Coercive Power

Reflects a comprehensive process through which policies are made.

Follows 4 main stages:
1. Needs assessment stage
2. Policy making stage
3. Policy implementation and evaluation stage
4. Policy revision stage
Policy Memo

A step to start bringing to attention policy changes to Policy


1. Single page
2. Straightforward but respectful

1. Date, To, From, Regarding
2. Situationer
3. Policy Concerns
4. Recommendation
5. Ending or punchline

This is the first step to undertake in changing a policy. You

will write a letter to the policy maker usually single page and
convince them of the need to revise a policy

Typology of Health Laws
Republic Acts by Congress (R.A. #)
Department of Health Administrative Orders (DOH A.O. #)
Presidential Executive Order (E.O. #)
Presidential Proclamation Order (P.O. #)
Health Laws Crafting: Where do legislations, A.O.s, E.O.s
Legislative and Health Policy Agenda of the DOH
Legislative Agenda of the President and Cabinet
Legislative Agenda of the Senate and Lower House of
Legislative and Health Policy Agenda of Civil Society Groups
But How are Legislative and Health Policy Agenda Formulated?
The Rational Way
1. Analysis of the National Health Situation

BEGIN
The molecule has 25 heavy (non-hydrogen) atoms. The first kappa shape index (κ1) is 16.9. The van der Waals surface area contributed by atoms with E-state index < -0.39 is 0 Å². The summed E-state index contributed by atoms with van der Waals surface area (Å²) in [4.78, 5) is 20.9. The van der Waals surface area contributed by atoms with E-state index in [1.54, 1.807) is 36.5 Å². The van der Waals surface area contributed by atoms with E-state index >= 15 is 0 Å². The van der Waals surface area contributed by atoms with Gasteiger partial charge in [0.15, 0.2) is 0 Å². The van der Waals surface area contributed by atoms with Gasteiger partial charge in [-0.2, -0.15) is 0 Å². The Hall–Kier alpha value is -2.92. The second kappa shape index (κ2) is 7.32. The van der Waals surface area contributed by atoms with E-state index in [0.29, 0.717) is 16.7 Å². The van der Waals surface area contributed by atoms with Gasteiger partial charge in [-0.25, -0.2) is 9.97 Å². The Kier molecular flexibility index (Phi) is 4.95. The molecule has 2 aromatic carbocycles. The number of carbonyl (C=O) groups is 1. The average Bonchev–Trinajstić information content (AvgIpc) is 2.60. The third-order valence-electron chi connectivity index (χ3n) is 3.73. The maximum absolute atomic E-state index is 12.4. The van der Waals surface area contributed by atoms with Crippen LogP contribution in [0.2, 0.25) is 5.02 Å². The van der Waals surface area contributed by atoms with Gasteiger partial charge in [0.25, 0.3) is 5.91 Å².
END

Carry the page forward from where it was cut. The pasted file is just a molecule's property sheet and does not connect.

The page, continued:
2. Conduct of health policy researches
3. Nation-wide consultations, round table discussions and
workshops to identify health policy and legislative gaps
Consensus Building on Priorities
The Irrational Way
Lobbying by vested interests
Personal agenda of a Senator or Congress Representative
Agitation by special interest groups, social activists and
development organizations
1.Congressional Decision Making
Filing of Senate and Lower House Bills
Committee on Health Hearings and Consultations
Floor debates
Passing of the Bill by both Houses
Bicameral Sessions
Submission to the President for signature
2. Presidential Decision Making on E.O.s and P.O.s
Upon recommendation of the Secretary of Health or any
Cabinet Secretary
Processing and staff work by the Presidential Management
Staff (PMS)
Personal lobbying by the Cabinet Secretary with the
President signing the Executive Order or Presidential
3. DOH Health Policy Decision Making
Health researches and consultations spearheaded by
Bureau of Health Policy Planning and Research
Submission of finished staff work to the Management
Committee of the DOH for deliberations and decision making
Signing of the DOH Executive Order by the Secretary of
Implementation Drawbacks
Lack of funds to implement the law
Lack of political will to implement by the DOH Secretary and
heads of respected agencies mandated to implement the law
Continued pressure of vested interest groups not to
implement the law with capture of the Agency Head by the